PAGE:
Frank Costanza is the father of George Costanza, best friend to the fictionalized version of the comedian Jerry Seinfeld, on the NBC sitcom "Seinfeld." The character's first appearance was in Episode 62, 'The Handicap Spot.' It was the 22nd episode of Season 4, airing on May 13, 1993. (In that episode, the character was played by actor John Randolph. In all subsequent appearances, the character was played by actor and comedian Jerry Stiller. In 1995, Stiller re-shot the Randolph scenes from Episode 62, and those scenes were inserted into the episode, but only for syndication purposes on U.S. television. Randolph's scenes were left on the DVD releases and on syndicated episodes airing outside the United States.)
Frank Costanza is an eccentric retired salesman. He's a lifelong New Yorker who might have Italian roots, particularly in the Tuscany region. He served as an army cook in the Korean War. After the war, he returned to Korea several times as a traveling salesman specializing in Christian artifacts. He is fluent in the Korean language, and even had a brief romance with a Korean woman who returns in the Season 6 finale, only to leave Frank again after she feels he made an inappropriate sexual pass at her. It is never revealed what he sold during his career, or when he retired, but he has specialized knowledge of various types of clothing, and some of his former business contacts are still working in New York.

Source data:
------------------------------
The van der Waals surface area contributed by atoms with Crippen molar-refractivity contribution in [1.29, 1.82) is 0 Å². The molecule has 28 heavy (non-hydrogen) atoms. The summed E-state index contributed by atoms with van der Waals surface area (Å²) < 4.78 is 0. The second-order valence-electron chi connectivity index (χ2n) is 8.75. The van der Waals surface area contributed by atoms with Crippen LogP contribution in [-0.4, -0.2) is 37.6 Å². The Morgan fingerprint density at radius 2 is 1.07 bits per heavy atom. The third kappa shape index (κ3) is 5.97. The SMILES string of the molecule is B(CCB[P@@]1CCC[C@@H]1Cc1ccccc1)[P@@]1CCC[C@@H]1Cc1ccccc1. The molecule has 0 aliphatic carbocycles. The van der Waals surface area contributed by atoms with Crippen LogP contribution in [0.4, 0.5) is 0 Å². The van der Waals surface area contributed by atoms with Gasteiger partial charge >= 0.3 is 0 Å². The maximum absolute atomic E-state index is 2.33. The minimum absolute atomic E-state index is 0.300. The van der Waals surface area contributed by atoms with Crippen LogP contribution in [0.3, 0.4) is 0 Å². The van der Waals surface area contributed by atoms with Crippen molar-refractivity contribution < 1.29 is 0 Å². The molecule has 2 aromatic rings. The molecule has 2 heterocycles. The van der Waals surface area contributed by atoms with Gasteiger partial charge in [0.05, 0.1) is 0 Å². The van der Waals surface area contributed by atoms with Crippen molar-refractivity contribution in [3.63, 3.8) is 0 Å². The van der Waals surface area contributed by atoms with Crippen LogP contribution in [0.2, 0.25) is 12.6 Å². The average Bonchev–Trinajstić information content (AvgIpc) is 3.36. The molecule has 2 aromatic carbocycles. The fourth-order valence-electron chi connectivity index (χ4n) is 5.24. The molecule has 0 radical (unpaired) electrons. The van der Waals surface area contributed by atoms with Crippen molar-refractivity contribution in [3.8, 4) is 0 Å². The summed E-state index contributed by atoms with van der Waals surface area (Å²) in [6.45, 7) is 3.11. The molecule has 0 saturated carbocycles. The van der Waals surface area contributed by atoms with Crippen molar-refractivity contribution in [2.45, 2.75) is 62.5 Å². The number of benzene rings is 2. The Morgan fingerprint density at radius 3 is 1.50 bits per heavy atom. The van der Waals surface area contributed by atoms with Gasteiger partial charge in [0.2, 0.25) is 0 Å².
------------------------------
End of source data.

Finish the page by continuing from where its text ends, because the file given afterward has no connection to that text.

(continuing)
He has unusual habits, hobbies, and interests. Famously, he obsesses over driving etiquette and parking spaces, and will circle city blocks endlessly until the perfect space opens up closest to his destination. If parked directly in front of his own home, he will go months without moving his car, for fear of never getting the same space again. His attic is full of tropical cruise clothing and he collects Latin American music albums. He also collects TV Guide issues, and guards them jealously. He does not like it when people discuss movies he has not yet seen, nor does he have patience with what he perceives as social missteps (inattentive waiters in restaurants, dinner hosts who do not acknowledge gifts he has given them, people who see him on the street but fail to greet him.) He is also fond of definitive or judgmental pronouncements. ("And she is not welcome in this house!" / "Morty Seinfeld? He's a bum." / "That's it! We're moving! I will not tolerate infestation!")
Frank is generally ill-humored and quick-tempered and has little patience with any other characters on the show, especially his wife, Estelle. The couple live at 13-44 Queens Blvd. (It is not known if this is George's boyhood home, but the framed baby pictures of George suggest the Costanza's have lived at that address for some time.) Frank and Estelle's ages are unknown, but Frank's Korean War service puts his birth date at roughly the early 1930s. Also, George is approaching 40 years old by the end of the show's run, which means Frank and Estelle have been married for four decades, give or take. Their marriage is not warm or affectionate. They disagree on everything, often loudly, while pointing fingers at one another and making hysterical insults. Though they remain married throughout the series, they separated for most of Season 6, providing the show with an occasional sub-plot in various episodes. In the first episode of Season 7 they are reconciled, with no explanation.